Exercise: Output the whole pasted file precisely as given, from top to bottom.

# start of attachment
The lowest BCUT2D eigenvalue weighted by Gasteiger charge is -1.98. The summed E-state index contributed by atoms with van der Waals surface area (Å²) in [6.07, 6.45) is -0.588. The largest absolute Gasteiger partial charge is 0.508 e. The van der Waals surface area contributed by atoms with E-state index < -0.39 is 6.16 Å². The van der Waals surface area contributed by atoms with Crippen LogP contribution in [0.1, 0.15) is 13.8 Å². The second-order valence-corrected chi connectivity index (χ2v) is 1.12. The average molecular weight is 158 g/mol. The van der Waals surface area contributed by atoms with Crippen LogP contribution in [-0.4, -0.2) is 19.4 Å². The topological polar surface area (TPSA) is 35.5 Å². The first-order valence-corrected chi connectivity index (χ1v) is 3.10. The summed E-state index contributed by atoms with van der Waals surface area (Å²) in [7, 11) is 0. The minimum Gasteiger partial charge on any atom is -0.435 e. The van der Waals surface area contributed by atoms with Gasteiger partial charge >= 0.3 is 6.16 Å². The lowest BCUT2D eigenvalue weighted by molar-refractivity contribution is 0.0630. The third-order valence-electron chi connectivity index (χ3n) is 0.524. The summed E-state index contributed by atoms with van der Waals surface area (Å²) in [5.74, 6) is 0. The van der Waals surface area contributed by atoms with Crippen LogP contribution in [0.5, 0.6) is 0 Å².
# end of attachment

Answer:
The lowest BCUT2D eigenvalue weighted by Gasteiger charge is -1.98. The summed E-state index contributed by atoms with van der Waals surface area (Å²) in [6.07, 6.45) is -0.588. The largest absolute Gasteiger partial charge is 0.508 e. The van der Waals surface area contributed by atoms with E-state index < -0.39 is 6.16 Å². The van der Waals surface area contributed by atoms with Crippen LogP contribution in [0.1, 0.15) is 13.8 Å². The second-order valence-corrected chi connectivity index (χ2v) is 1.12. The average molecular weight is 158 g/mol. The van der Waals surface area contributed by atoms with Crippen LogP contribution in [-0.4, -0.2) is 19.4 Å². The topological polar surface area (TPSA) is 35.5 Å². The first-order valence-corrected chi connectivity index (χ1v) is 3.10. The summed E-state index contributed by atoms with van der Waals surface area (Å²) in [7, 11) is 0. The minimum Gasteiger partial charge on any atom is -0.435 e. The van der Waals surface area contributed by atoms with Gasteiger partial charge >= 0.3 is 6.16 Å². The lowest BCUT2D eigenvalue weighted by molar-refractivity contribution is 0.0630. The third-order valence-electron chi connectivity index (χ3n) is 0.524. The summed E-state index contributed by atoms with van der Waals surface area (Å²) in [5.74, 6) is 0. The van der Waals surface area contributed by atoms with Crippen LogP contribution in [0.5, 0.6) is 0 Å².